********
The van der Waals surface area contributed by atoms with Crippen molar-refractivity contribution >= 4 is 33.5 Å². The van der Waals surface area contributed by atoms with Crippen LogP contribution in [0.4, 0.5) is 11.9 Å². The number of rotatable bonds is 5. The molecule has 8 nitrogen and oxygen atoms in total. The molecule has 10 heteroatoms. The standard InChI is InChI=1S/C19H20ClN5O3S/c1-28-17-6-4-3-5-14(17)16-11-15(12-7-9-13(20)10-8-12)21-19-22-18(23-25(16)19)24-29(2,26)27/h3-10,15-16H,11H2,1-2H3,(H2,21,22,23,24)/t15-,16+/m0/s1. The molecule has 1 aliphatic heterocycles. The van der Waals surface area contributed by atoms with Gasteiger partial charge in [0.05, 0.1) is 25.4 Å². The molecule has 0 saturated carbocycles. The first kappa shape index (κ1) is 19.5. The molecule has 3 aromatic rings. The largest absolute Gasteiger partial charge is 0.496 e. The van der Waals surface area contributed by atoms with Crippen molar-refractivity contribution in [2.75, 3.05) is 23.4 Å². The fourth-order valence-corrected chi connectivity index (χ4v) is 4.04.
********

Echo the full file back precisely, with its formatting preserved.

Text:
The van der Waals surface area contributed by atoms with Crippen molar-refractivity contribution >= 4 is 33.5 Å². The van der Waals surface area contributed by atoms with Crippen LogP contribution in [0.4, 0.5) is 11.9 Å². The number of rotatable bonds is 5. The molecule has 8 nitrogen and oxygen atoms in total. The molecule has 10 heteroatoms. The standard InChI is InChI=1S/C19H20ClN5O3S/c1-28-17-6-4-3-5-14(17)16-11-15(12-7-9-13(20)10-8-12)21-19-22-18(23-25(16)19)24-29(2,26)27/h3-10,15-16H,11H2,1-2H3,(H2,21,22,23,24)/t15-,16+/m0/s1. The molecule has 1 aliphatic heterocycles. The van der Waals surface area contributed by atoms with Gasteiger partial charge in [0.05, 0.1) is 25.4 Å². The molecule has 0 saturated carbocycles. The first kappa shape index (κ1) is 19.5. The molecule has 3 aromatic rings. The largest absolute Gasteiger partial charge is 0.496 e. The van der Waals surface area contributed by atoms with Crippen molar-refractivity contribution in [2.75, 3.05) is 23.4 Å². The fourth-order valence-corrected chi connectivity index (χ4v) is 4.04.